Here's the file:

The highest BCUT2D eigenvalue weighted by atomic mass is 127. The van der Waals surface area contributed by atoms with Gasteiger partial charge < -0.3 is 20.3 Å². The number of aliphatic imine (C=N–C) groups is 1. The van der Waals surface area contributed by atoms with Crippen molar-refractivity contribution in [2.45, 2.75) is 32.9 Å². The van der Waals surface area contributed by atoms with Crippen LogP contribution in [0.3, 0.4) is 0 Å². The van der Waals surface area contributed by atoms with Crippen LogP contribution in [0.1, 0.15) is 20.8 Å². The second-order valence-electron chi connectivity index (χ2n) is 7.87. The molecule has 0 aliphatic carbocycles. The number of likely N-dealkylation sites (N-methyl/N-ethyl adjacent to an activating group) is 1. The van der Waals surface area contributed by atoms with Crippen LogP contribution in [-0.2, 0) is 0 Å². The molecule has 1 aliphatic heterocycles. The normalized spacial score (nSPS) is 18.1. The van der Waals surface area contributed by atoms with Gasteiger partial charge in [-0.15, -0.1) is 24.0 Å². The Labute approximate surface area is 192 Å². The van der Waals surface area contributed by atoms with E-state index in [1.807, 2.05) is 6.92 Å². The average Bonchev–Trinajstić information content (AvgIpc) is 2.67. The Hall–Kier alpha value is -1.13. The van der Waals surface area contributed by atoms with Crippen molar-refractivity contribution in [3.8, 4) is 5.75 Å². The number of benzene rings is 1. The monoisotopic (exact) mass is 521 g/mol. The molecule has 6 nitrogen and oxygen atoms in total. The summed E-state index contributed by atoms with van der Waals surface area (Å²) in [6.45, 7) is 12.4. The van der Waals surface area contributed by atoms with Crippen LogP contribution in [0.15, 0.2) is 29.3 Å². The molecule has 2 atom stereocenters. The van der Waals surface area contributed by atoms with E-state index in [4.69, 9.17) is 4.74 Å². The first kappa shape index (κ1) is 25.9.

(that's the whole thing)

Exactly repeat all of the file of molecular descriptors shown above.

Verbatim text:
The highest BCUT2D eigenvalue weighted by atomic mass is 127. The van der Waals surface area contributed by atoms with Gasteiger partial charge < -0.3 is 20.3 Å². The number of aliphatic imine (C=N–C) groups is 1. The van der Waals surface area contributed by atoms with Crippen molar-refractivity contribution in [2.45, 2.75) is 32.9 Å². The van der Waals surface area contributed by atoms with Crippen LogP contribution in [0.3, 0.4) is 0 Å². The van der Waals surface area contributed by atoms with Crippen LogP contribution in [0.1, 0.15) is 20.8 Å². The second-order valence-electron chi connectivity index (χ2n) is 7.87. The molecule has 0 aliphatic carbocycles. The number of likely N-dealkylation sites (N-methyl/N-ethyl adjacent to an activating group) is 1. The van der Waals surface area contributed by atoms with Crippen LogP contribution in [-0.2, 0) is 0 Å². The molecule has 1 aliphatic heterocycles. The normalized spacial score (nSPS) is 18.1. The van der Waals surface area contributed by atoms with Gasteiger partial charge in [-0.15, -0.1) is 24.0 Å². The Labute approximate surface area is 192 Å². The van der Waals surface area contributed by atoms with E-state index in [1.807, 2.05) is 6.92 Å². The average Bonchev–Trinajstić information content (AvgIpc) is 2.67. The Hall–Kier alpha value is -1.13. The van der Waals surface area contributed by atoms with Crippen molar-refractivity contribution in [3.8, 4) is 5.75 Å². The number of benzene rings is 1. The monoisotopic (exact) mass is 521 g/mol. The molecule has 6 nitrogen and oxygen atoms in total. The summed E-state index contributed by atoms with van der Waals surface area (Å²) in [6.45, 7) is 12.4. The van der Waals surface area contributed by atoms with Crippen LogP contribution in [0.15, 0.2) is 29.3 Å². The molecule has 2 atom stereocenters. The van der Waals surface area contributed by atoms with E-state index in [4.69, 9.17) is 4.74 Å². The first kappa shape index (κ1) is 25.9.